Even though the impact of cultural globalization is quite visible in India, still the major aspects of Indian customs and cultural traditions continue to co-exist side by side with the new elements of global culture. Actually, the impact of cultural globalization is more apparent in the material aspects and is significantly smaller in religious and social aspects of culture. In India, the most typical example of glocalization is the indianization (hybridization) of the global food items, for example, vegetable pizza, vegetable burger, vegetable chawmin, vegetable momo and vegetable Beriani etc. Similarly in the social context there has been a trend of modernization of Indian tradition viz. structural rearrangement of family, change in marriage customs and weakening or liberalization of orthodox religious practices. The religious ceremonies in India today are mostly festive oriented. There has been a tendency of compartmentalization of behavior pattern of the Indians for participation in both global and local processes to keep the tradition alive. Owing to the strong normative and social base, many Indian traditional cultural elements have sufficient strength in preserving their unique features. It is also very interesting to note that several Indian traditional cultural elements have made a creative synthesis with the items of global cultural practices for necessities to cope with the changing situation. Along with the unique adaptive process, some Indian cultural elements have made significant impacts at the global level owing to their attraction, necessities and significance of contemporary times.

The Indian traditional institutions like marriage, family, kinship, caste and above all the religion as well as the folk traditions, still continue to define the essence of cultural life of the respective groups living in different parts of the country. As a matter of fact, the global cultural influence has the surface level penetration in Indian society. Those traditional institutions and associated norms and values act as forts with sufficient command to protect the basic characteristics of Indian cultural traditions. But the fact remains that the Indian culture and traditions are not always the same as they used to be due to the influence of modernization and globalization. It is also true that the changes did not take place through the total replacement of traditional structures and institutions, rather the traditional features have shown an amazing resilience by means of structural rearrangement for their basic features adapting to emerging situation. Change and continuity are the basic characteristics of the Indian society and culture and this is also true even in the present era of cultural globalization.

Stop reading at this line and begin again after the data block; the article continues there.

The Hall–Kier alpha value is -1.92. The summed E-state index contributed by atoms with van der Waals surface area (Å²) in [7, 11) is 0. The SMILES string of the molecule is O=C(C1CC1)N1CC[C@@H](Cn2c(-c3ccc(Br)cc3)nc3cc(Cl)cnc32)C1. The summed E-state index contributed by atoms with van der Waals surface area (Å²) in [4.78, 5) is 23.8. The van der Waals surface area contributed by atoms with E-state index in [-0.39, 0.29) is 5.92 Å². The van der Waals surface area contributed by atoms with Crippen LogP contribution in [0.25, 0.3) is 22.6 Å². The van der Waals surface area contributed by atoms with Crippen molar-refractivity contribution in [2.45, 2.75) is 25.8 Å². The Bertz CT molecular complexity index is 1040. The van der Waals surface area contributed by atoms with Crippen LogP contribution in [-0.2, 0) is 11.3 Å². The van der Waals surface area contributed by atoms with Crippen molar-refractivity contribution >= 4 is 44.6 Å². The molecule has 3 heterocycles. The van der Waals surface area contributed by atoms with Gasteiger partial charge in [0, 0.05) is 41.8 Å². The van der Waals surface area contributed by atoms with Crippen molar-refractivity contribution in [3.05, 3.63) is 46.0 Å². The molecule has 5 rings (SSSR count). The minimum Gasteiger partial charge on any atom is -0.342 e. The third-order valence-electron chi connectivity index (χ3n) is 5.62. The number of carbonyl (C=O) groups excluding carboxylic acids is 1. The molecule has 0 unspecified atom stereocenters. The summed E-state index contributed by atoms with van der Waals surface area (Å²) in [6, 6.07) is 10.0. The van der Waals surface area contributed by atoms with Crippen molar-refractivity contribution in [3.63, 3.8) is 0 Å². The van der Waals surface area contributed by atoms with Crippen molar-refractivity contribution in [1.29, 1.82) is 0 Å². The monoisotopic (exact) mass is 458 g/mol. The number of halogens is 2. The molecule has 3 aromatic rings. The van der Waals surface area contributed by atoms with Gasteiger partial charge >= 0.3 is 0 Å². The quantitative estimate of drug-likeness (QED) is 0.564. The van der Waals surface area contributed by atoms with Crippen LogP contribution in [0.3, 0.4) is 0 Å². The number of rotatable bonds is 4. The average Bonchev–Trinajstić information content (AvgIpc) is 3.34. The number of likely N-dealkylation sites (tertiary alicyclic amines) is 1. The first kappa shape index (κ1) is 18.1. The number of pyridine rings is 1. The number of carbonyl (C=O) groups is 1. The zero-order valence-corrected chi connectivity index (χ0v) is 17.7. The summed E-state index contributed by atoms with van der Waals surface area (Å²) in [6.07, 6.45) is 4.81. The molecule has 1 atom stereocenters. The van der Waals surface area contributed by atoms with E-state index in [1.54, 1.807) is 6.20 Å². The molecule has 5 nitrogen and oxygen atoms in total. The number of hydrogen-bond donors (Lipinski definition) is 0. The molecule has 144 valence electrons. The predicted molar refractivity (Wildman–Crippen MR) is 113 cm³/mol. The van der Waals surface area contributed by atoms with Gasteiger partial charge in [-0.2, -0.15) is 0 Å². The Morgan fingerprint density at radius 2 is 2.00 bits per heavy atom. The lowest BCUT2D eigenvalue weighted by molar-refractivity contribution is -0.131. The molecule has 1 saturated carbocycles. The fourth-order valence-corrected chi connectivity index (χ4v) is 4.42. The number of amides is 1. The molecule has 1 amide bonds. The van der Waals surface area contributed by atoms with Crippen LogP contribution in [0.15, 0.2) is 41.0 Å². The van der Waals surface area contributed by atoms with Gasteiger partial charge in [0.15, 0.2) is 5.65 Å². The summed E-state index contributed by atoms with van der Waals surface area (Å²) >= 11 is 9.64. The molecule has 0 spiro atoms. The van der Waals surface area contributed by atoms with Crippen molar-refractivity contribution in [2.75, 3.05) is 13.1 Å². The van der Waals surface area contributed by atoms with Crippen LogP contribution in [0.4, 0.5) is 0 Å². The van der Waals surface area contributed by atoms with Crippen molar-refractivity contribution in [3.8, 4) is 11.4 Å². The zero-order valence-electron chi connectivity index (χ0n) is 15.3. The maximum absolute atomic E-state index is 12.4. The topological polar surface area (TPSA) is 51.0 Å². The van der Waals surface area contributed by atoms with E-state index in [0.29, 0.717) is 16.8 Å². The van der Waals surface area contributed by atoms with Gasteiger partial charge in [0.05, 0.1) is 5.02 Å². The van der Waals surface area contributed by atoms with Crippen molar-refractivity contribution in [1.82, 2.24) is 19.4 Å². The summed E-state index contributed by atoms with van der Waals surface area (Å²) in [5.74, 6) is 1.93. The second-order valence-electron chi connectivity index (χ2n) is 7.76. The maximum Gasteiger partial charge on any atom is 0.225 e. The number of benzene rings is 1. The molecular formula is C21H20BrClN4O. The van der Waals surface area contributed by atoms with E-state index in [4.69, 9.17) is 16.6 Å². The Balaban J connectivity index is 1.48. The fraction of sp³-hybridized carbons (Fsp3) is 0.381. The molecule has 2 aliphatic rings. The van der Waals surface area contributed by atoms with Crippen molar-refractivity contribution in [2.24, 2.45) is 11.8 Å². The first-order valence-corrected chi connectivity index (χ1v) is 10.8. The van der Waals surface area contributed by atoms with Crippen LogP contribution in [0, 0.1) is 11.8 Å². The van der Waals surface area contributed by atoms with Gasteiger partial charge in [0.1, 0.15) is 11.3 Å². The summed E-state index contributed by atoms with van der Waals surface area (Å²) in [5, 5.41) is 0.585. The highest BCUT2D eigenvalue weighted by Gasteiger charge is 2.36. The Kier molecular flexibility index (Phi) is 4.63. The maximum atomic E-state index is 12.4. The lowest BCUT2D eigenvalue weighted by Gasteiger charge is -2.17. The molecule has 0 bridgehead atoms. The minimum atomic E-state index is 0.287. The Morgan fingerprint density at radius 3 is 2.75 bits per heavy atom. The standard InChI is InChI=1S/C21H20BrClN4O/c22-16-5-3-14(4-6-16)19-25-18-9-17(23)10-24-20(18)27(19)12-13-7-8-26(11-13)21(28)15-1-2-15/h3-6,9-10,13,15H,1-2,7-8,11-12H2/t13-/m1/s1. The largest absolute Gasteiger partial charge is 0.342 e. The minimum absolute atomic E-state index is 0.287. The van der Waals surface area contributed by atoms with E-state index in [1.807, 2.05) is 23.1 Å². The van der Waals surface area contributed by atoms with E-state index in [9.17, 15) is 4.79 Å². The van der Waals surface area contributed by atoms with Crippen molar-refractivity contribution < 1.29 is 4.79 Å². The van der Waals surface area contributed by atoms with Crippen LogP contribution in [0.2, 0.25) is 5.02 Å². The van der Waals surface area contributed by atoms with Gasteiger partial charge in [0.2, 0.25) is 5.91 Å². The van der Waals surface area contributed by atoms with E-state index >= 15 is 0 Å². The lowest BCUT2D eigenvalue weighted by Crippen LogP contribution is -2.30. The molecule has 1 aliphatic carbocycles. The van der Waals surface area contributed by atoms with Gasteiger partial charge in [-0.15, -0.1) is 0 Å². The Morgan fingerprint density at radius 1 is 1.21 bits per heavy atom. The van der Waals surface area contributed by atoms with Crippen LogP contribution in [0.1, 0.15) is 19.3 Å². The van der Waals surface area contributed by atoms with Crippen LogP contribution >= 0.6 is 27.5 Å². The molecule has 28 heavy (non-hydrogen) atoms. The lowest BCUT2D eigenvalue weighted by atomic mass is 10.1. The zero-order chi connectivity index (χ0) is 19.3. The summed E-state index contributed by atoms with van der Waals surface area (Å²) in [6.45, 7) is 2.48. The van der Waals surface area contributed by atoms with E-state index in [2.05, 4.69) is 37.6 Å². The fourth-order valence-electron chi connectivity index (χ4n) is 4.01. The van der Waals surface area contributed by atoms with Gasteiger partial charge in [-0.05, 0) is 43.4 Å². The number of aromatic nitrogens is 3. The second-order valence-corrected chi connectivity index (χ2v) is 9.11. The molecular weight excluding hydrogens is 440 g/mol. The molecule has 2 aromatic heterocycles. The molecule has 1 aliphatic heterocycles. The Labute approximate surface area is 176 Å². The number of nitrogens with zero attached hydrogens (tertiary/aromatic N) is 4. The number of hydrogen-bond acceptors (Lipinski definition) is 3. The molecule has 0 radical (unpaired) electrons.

The notion of cultural and civilizational clash is not at all tenable with respect to India as a tradition of synthesis between different cultural elements has always prevailed in the country. There has also been a synthesis between old and new cultural elements. Actually, unity within diversity and convergence out of divergence are the roots of Indian traditions and civilization.

In India there has also been a rising trend of culture of protest or politics of culture against the negative consequences of cultural globalization. This signifies an important turn towards the revival of traditional cultural elements, which helps to sustain as well as to preserve Indian cultural traditions.

In the era of cultural globalization the Indians differ among themselves with respect to their cultural practices. As such, there are three types of cultural groups and cultures which function in India today, namely: traditional, mass and elite ones. The traditional cultural groups and culture act as a mechanism of conservation and stabilization, the mass ones – as the mechanism of syncretization, hybridization and creolization, and the elite – as the mechanism of creating new values and practices. As a result, today one can already see the presence of both traditional and global cultural elements in India.

Local-global cultural interaction is now an emerging trend and it strengthens the process of glocalization in India. Cultural hybridization is significantly visible in some aspects of people's life style in the country, especially in the aspects of their language, education, food, dress, fashion, entertainment, manners and social behaviour. The process of compartmentalization of behaviour pattern and the mechanism of blending between the local (traditional) and the global (Western) cultural elements played a crucial role in generating the process of glocalization. Continuity and change as well as change and continuity are deeply rooted in Indian culture and traditions which are still very active in the current era of cultural globalization. The age-old elements of Indian values and traditions (structural as well as institutional) not only act as a strong potential to resist the forces of cultural assimilation, but also promote a cultural integration for the growth of its unique civilization. Actually, in the era of globalization the selective changes are taking place in Indian culture and traditions for the sake of people's functional necessities due to demands of the situation.

Nowadays, the boundaries of cultures are quite flexible and this is also true with respect to India. Today the Indian cultural elements, both traditional and modern or global are neither the closed system of integrated whole, nor the internally uniform among the members of a cultural group. Today the people of India are practicing the elements of many cultures; some of those elements are their own and some are alien. These cultural elements are disintegrated in characters in terms of their relation to the core elements of Indian cultural traditions. Thus, the concept of culture itself in the present juncture needs to be redefined and reformulated.